November 29, 2011 Leave a comment
Common mistakes as observed on the field
This series of posts aimed at sharing our experience. We detailed our own approach and how we deal with the different dimensions internally as an ISV.
But as we also have field experience in advising software companies, I thought it would be worth to also gather-up a list of common mistakes which we observed and that can severely impact the ability to master the product release management process.
- Linking product version to a particular customer: In the field, we see many companies claiming to be ISVs but in fact linking strongly product versions to one or a few customers. In our experience, it is very hard to keep a real product-oriented approach when you have a too strong customer connection. It often ends up in having a custom development that is too specific for the customer context.
- Setting too high expectations for version 1: Some ISVs also set very high expectations from the beginning, or for their new offering if they start a brand new product. Trying to address all needs in a very complete way in a first version is doomed to failure most of the time.
- Starting without a minimal vision of sellable product scope: On the opposite side of the spectrum, we also see teams that start without having a real vision of what minimal scope can be achieved and sold as a product. Pushed by the trendy messages about agile methodology, some people think you don’t need to know very well where you are heading to start your project. In most cases, this does not work well. In our views, agile methodologies work well when used as a delivery method inside a more macroscopic global planning process at vision level.
- Neglecting documentation: Because it is not very fun to write documentation, especially for developer profiles, this area is not enough covered with the appropriate quality level. As an ISV, you should never develop a feature that you are not ready to fully document. Isn’t it obvious written that way?
- Underestimating tests: Test and QA is a critical area for software success. It encompasses many dimensions (see our previous post about software testing best practices) and should be allocated the right level of resources and attention.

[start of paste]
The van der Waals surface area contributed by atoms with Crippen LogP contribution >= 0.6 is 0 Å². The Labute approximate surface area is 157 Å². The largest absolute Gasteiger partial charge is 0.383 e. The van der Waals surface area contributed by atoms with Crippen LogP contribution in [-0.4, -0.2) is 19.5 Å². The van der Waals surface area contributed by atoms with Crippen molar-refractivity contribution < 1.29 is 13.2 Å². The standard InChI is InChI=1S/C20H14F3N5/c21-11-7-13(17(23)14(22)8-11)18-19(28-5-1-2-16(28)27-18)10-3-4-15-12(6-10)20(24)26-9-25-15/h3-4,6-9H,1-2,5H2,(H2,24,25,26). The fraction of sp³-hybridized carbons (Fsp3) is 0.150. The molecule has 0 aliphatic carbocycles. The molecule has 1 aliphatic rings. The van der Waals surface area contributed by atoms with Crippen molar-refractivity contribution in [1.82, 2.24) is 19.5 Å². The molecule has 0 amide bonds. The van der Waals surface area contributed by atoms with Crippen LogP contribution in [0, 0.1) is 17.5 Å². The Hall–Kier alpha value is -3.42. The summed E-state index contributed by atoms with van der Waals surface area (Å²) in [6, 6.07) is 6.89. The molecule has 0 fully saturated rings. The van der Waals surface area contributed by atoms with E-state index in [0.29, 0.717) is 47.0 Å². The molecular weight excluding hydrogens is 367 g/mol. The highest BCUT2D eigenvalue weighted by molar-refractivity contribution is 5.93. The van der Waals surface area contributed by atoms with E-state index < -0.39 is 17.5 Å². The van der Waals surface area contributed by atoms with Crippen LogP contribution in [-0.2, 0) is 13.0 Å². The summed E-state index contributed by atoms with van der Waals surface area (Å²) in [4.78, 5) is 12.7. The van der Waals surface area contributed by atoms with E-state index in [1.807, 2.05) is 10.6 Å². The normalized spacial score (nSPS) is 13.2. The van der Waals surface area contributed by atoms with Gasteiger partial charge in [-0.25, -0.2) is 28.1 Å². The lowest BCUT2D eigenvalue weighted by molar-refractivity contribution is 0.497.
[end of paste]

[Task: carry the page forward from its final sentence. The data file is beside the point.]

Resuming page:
- Considering coding as pure low-added value production: We see some ISVs trying to apply the recipes of industry with a simple scheme saying that all the value is in the design, and that code can be outsourced to low-level service companies, those companies being local, near-shore or off-shore. It can be true for some very basic management software that is broad in coverage but very simple in the features. Still, most of the time, you would be able to achieve much more efficient results with 1/10th of the investment with software engineers of the right level, and above all, the proper level of experience.
- Subcontracting what is not internally mastered: I am a big believer of specialization and subcontracting. This can prove to be very useful when used properly. But there is a golden rule that I learned over time: you cannot subcontract what you don’t understand well. You need to have the ability to pilot and control the work of your subcontractors, and you cannot do this if you lose the basic knowledge of key elements. This applies strongly in all software dimensions that you might want to subcontract.
- Going for a technological leap without measuring the methodology impacts: I have audited tenths of projects that have fallen into this trap. Despite the platform vendor pitch that everything is getting simpler with new technologies such as .NET or Java, this is simply not true. These platforms give new technical opportunities and connection capabilities, but they are more complex and bigger than ever. An ISV switching from a traditional CASE Tool based approach (such as Progress, PowerBuilder or NSDK to name a few) is more than likely to fail his new projects if he does not measure the impact of technology change. The methodology needs to be adjusted as there are many implementation possibilities in those open platforms. Finding the right balance on many topics is more than tricky.
As a conclusion, we do hope that the experience we shared might be useful to some people in the field. These are only our views, we might have missed some points and we are always eager to learn more, so we welcome any feedback on those elements.